When the Federal Reserve conducts monetary policy, it announces a target for the "federal funds" interest rate.
The implication is that if this specific rate rises or falls, it will affect other interest rates throughout the US economy; for example, like federal funds interest rate moves closely together with other key benchmark interest rates, like the interest rate for overnight borrowing on AA-rated commercial paper. However, the identity of the parties borrowing and lending in the "federal funds" market has changed dramatically since the Great Recession. John P. McGowan and Ed Nosal describe the shifts in "How Did the Fed Funds Market Change When Excess Reserves Were Abundant?" (Economic Policy Review, Federal Reserve Bank of New York, forthcoming).
As part of federal financial regulation, banks and certain other financial entities (to which we will return in a moment!) are required to hold a minimum amount of reserves at the Federal Reserve. Back before 2007, banks usually tried to minimize these reserves, because the Fed didn't pay them any interest for the funds in these reserve accounts. But sometimes it would happen, at the end of a business day, that a bank would realize that its deposits and withdrawals has created a situation where it didn't meet the minimum level of reserves. For a fundamentally healthy bank, this wasn't a problem. The bank with a slight deficiency of reserves would borrow from another bank that had ended the day with a slight excess of reserves. The "federal funds" interest rate was the rate paid for this lending, which was typically for a very short-term loan, like overnight. As McGowan and Nosal write:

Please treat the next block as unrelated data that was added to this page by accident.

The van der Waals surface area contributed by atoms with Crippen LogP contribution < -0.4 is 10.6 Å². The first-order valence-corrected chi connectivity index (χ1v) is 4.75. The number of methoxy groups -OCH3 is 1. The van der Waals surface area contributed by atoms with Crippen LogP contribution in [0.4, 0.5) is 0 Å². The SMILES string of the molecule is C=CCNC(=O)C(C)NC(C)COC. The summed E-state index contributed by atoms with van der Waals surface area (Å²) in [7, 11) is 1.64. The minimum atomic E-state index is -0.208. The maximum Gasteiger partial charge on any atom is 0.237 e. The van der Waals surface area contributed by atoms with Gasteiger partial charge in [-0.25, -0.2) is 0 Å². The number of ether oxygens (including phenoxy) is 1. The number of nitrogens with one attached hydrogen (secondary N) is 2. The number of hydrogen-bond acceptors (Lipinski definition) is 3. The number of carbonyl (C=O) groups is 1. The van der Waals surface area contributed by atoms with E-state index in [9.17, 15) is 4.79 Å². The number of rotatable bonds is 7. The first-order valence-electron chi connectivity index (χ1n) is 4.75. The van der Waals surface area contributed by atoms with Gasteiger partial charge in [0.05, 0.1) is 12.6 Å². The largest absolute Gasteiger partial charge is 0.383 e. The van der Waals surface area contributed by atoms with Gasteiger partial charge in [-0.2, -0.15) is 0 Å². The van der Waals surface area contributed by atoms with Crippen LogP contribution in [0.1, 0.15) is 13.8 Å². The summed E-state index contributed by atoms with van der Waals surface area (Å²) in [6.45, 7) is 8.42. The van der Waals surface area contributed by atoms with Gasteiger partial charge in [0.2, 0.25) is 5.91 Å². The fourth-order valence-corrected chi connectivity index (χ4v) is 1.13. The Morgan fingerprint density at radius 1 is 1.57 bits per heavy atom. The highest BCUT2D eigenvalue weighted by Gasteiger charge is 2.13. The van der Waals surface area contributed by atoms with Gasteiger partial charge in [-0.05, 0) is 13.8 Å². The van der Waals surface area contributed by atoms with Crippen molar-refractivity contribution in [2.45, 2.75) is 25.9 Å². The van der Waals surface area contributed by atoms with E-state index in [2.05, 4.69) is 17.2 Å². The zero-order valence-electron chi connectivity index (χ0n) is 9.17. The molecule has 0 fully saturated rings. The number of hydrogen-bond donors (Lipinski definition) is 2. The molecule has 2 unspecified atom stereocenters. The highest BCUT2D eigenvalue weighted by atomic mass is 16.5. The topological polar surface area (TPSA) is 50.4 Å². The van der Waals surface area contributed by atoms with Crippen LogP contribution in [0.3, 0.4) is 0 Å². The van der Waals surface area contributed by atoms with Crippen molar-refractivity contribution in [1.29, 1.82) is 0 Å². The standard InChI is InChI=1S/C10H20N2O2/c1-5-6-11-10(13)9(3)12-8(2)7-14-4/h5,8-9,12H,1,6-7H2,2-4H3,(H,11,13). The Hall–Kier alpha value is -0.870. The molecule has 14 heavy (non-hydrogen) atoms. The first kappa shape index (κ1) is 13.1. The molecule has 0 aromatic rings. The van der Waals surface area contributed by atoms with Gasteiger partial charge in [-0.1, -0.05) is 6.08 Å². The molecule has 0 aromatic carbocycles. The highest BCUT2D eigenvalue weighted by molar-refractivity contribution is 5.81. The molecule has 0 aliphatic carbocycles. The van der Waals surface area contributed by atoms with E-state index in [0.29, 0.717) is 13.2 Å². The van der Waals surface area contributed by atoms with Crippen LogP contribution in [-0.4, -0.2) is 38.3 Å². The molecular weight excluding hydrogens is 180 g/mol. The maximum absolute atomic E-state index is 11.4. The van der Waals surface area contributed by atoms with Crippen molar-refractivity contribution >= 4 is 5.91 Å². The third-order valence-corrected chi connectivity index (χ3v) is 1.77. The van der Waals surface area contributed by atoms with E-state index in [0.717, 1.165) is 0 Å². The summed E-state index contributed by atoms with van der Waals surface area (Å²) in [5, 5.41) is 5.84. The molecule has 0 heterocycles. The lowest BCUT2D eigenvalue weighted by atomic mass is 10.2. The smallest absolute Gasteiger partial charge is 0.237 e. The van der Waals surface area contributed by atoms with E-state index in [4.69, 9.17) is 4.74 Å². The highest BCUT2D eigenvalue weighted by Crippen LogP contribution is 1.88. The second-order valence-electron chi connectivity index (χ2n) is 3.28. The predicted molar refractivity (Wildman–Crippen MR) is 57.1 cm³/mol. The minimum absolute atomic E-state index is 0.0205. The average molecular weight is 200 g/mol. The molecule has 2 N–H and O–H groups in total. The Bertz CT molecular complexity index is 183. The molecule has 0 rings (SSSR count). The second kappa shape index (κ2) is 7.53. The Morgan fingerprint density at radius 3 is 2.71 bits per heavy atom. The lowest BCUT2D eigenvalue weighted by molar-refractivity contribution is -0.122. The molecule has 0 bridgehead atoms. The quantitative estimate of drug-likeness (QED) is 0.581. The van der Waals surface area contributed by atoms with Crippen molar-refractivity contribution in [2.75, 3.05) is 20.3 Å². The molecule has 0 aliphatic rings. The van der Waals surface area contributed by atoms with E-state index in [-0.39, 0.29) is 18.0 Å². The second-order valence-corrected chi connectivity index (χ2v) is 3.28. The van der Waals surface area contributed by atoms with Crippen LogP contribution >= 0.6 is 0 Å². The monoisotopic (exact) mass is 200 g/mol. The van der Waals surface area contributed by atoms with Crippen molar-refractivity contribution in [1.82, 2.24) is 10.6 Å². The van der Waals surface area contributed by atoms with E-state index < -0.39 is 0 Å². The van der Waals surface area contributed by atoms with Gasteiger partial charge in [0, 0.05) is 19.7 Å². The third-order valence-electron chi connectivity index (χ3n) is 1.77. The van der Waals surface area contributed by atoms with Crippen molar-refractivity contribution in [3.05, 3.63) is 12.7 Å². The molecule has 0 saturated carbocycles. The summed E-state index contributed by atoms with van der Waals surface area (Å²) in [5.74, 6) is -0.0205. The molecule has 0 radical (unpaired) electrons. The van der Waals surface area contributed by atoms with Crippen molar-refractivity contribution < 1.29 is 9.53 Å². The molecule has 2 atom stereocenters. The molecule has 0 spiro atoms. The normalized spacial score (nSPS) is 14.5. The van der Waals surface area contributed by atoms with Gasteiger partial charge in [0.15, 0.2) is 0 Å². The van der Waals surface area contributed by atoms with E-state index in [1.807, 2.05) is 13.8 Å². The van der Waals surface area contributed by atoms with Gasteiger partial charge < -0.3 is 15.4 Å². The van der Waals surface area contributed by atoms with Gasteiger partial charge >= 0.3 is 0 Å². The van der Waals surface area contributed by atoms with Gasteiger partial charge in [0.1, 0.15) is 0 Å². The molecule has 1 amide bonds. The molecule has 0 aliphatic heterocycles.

Prior to the 2007 financial crisis, trading in the fed funds market was dominated by banks.1 Banks managed the balances—or reserves—of their Federal Reserve accounts by buying these balances from, or selling them to, each other. These exchanges between holders of reserve balances at the Fed are known as fed funds transactions.
But during the Great Recession and its aftermath, the Fed used large-scale asset purchases, sometimes known as "quantitative easing," to conduct monetary policy. The Fed purchased several trillion dollars in US Treasury bonds and in mortgage-backed securities from banks. The Fed paid for these financial securities by putting money in the the reserve account that banks had with the Fed. In theory, banks could lend out these reserves. But the flood of quantitative easing money came so fast, and arrived in economic times that were so uncertain, that banks didn't in fact lend out most of the money. In addition, the Fed announced in October 2008 that it would start paying interest on banks reserves--which made the banks feel financially healthier.